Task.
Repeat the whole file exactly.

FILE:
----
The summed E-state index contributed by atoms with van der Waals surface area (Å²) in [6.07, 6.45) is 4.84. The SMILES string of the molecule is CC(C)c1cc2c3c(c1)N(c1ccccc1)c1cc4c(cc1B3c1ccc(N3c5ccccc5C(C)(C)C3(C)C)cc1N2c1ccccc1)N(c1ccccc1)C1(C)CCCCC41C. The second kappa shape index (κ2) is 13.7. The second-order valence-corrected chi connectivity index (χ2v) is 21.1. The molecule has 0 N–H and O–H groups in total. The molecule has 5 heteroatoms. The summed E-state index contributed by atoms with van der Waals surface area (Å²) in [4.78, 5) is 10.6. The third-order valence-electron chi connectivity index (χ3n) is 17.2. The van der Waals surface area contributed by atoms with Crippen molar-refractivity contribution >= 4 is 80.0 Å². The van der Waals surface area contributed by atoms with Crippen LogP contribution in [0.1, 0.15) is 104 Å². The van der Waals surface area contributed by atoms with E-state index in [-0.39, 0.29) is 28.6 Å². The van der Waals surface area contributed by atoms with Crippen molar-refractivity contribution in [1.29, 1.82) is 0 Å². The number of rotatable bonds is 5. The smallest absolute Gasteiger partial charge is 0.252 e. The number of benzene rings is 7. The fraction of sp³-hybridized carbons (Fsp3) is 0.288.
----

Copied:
The summed E-state index contributed by atoms with van der Waals surface area (Å²) in [6.07, 6.45) is 4.84. The SMILES string of the molecule is CC(C)c1cc2c3c(c1)N(c1ccccc1)c1cc4c(cc1B3c1ccc(N3c5ccccc5C(C)(C)C3(C)C)cc1N2c1ccccc1)N(c1ccccc1)C1(C)CCCCC41C. The second kappa shape index (κ2) is 13.7. The second-order valence-corrected chi connectivity index (χ2v) is 21.1. The molecule has 0 N–H and O–H groups in total. The molecule has 5 heteroatoms. The summed E-state index contributed by atoms with van der Waals surface area (Å²) in [4.78, 5) is 10.6. The third-order valence-electron chi connectivity index (χ3n) is 17.2. The van der Waals surface area contributed by atoms with Crippen molar-refractivity contribution >= 4 is 80.0 Å². The van der Waals surface area contributed by atoms with Crippen LogP contribution in [0.1, 0.15) is 104 Å². The van der Waals surface area contributed by atoms with E-state index in [-0.39, 0.29) is 28.6 Å². The van der Waals surface area contributed by atoms with Crippen molar-refractivity contribution in [1.29, 1.82) is 0 Å². The number of rotatable bonds is 5. The smallest absolute Gasteiger partial charge is 0.252 e. The number of benzene rings is 7. The fraction of sp³-hybridized carbons (Fsp3) is 0.288.